They sat at dinner in peace for a time; then the bedroom door opened and a little line of children filed out, the two-year-old in the vanguard. (They were sure daddy would not do too much violence to him.) The older brother had him by the shoulders and was egging him on. As the father, disturbed and feeling that he had to do something because he had said he would, began to push back his chair, the two-year-old said, “Daddy, you and mama forgot family prayer.”
Instead of expressing embarrassment, the mother said, “Honey, we did forget.” She pushed her chair back, he rose from his, and they excused themselves and quietly took their children and the other children into the bedroom where they performed this simple act of family unity and faith. Then they quietly came back to the table, seated themselves, and went on with the dinner.
“It was a different night,” he said to me, “and it’s been a different office. That party didn’t end like all the rest. And at the office things are different now.”
To be and not to seem brings great blessings.
To conclude, here is my own recent experience. There sits a man on this stand today who I admire very much. He has a brother who is a physician and a medical researcher. I had the great honor to visit that brother and his family and others in a stake presidency in another place. The visit was beautiful and sweet, but not extraordinary. We met the families—the wives and children—and conversed with them, got to know and love them, and left the stake feeling like brothers to these choice people.
After some months had passed, I met the physician on the street in Salt Lake City and we talked for a little while. He seemed pleased that I would remember him, and I got the feeling that there was something he would like to have told me; but both of us had to hurry and so we just put our arms around each other and parted. A few days later a letter came. I shall read it to you just as it is written. If I had any inkling that you would misunderstand it or the purpose I have in reading it, I would not share it. I plead with you, let your hearts tune in for just a moment.
Dear Brother Hanks:
Meeting you on the street the other afternoon was a very pleasant surprise for me, and I’m sorry we were in such a hurry because I wanted to share an experience with you that’s been very dear to me. Thus, I thought I’d take the opportunity to write you this note and tell you. Perhaps you remember when you visited our stake, the lunch was served by my wife and my young daughter. You asked my daughter her name and she replied, “Mary.” You told her that that was the most beautiful name for many reasons. You told her that you also had a daughter named Mary and told her about your Mary. That episode changed Mary’s attitude about her name. Up to that point, she had not liked her name very well because she thought it so plain. Thereafter, she thought of her name in a different light. I don’t know exactly what you told her or what message she received from you, but I must tell you that it changed her life. My wife and I have reflected on that experience a great deal during these past few months and it has brought back such pleasant and very choice memories. We will be forever grateful to you for that brief encounter and for what it did for Mary. I’m sure that you had no way of knowing that Mary passed away a short time after that. Her death was very sudden and due to medical reasons that are not yet explained. I wanted you to know how you touched her life and thank you for it.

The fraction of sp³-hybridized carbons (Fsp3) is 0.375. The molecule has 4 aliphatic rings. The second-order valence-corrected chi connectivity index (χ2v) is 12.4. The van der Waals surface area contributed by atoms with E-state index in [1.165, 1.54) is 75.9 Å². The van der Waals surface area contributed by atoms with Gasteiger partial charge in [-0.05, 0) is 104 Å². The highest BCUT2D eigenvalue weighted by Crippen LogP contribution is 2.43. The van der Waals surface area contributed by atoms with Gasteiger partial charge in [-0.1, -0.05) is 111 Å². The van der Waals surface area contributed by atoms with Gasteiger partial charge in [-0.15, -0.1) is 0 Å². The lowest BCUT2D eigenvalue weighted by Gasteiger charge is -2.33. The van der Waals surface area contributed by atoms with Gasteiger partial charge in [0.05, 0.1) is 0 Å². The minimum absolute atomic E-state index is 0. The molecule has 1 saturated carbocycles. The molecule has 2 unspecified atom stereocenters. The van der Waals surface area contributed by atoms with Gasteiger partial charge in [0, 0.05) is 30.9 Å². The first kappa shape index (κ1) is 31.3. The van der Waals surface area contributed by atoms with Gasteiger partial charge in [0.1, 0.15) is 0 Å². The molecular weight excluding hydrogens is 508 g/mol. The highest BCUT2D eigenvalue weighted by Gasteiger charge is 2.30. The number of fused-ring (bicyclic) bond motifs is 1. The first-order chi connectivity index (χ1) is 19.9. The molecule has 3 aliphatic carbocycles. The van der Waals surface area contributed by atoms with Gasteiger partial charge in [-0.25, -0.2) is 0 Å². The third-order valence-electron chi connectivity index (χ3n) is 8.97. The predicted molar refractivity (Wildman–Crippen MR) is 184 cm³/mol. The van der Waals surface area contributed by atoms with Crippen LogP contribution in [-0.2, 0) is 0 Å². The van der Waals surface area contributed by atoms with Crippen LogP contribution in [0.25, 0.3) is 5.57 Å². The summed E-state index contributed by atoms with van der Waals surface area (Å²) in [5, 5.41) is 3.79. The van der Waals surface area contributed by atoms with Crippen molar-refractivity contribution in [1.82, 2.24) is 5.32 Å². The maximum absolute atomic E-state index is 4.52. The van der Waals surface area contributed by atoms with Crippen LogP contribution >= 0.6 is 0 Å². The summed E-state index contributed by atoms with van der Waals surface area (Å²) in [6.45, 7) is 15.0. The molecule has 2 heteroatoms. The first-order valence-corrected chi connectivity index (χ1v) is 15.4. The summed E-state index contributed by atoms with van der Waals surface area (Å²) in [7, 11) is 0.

Can we really believe that we have nothing to give? That we are so weak and so simple, you and I? That our consciousness of our personal failings and inadequacies disqualifies us from helping others? That we really cannot expect anybody to care very much or respond to us? Oh, God help us to be and not to seem—to give, to love, to be humble. If we cannot lift up even our eyes unto heaven, then God help us to have sense enough to cry, “God be merciful to me, a sinner.” But you have so much to give. Let this simple incident say what I could not say if I had tried for an hour, and tell you that I know this is God’s work and that we are really neighbors, brothers, sisters—His children. There is in the least of us—even in the most dependent—that which is better than we understand; shared, it can bring more than we know to those who seek. In the name of Jesus Christ. Amen.
Marion D. Hanks was a president of the First Quorum of the Seventy of The Church of Jesus Christ of Latter-day Saints when this devotional address was given at Brigham Young University on 23 January 1979.